The Little Prince

Der Kleine Prinz

Le Petit Prince

Ныппылюк'ин принц
(Ныппылюӄин принц)

Chukotka Autonomous Okrug Pozharskiy rayon

Chukchi – Tschuktschisch – Tchouktche

Chukotka Peninsula, Russian Federation
Ԓыгъоравэтԓьэн йиԓыйиԓ | Ḷygʼorawetļʼèn jiļyjiļ

Title: Ныппылюк'ин принц [Nyppylyuk'in prints]
Маленький принц
Publisher: Tokyo University of Foreign Studies
Place: Tokyo, Japan
Year: 2009
Translator: Alla P. K’erginto (from the Russian translation of Nora Gal')
ISBN No.: 978-4-86337-163-7

Remarks: Thanks to the generousity of the scientific co-ordinator. The Chukchi ortho­gra­phy in this book follows the "older" variant (using к’ and н’ instead of ӄ and ӈ.)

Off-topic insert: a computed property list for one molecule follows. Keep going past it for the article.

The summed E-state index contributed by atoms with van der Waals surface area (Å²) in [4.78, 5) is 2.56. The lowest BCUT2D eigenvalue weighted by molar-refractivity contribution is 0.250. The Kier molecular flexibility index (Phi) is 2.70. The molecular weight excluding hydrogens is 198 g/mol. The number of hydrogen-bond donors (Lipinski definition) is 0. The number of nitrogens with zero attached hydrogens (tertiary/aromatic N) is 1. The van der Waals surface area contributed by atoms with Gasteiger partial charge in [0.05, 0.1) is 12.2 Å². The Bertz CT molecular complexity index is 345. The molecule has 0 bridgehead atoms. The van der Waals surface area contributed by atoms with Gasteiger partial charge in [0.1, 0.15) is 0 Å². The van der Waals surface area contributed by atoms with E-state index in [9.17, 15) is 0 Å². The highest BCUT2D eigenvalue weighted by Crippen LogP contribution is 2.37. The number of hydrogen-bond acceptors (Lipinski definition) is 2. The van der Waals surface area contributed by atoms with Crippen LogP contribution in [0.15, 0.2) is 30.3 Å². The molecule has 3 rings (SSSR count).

А’мын Ныппылюк’ин принц! Аплёратвака гымнан эвын тычичевын, гынин ны­мыт­вагыргын к’увчемгъогты ынкъам эмн’олеты гатвален. (...)

Chukchi, also known as Chukot or Chuuk, is a Chukotko–Kamchatkan language spoken by the Chukchi people in the easternmost extremity of Siberia, mainly in Chukotka Autonomous Okrug. According to the Russian Census of 2010, about 5,100 of the 15,000 Chukchi people speak Chukchi; knowledge of the Chukchi language is decreasing, and most Chukchi now speak Russian. The language is closely related to Koryak. Chukchi, Koryak, Kerek, Alutor and Itelmen form the Chukotko-Kamchatkan language family. There are many cultural similarities between the Chukchis and Koryaks, including economies based on reindeer herding. Both peoples refer to themselves by the endonym Luorawetlat (‘ԓыгъоравэтԓьат’; singular Luorawetlan – ‘ԓыгъоравэтԓьан’), meaning "the real people". Find out more about Chukchi on Wikipedia and in the repository on Endangered Languages of Siberia

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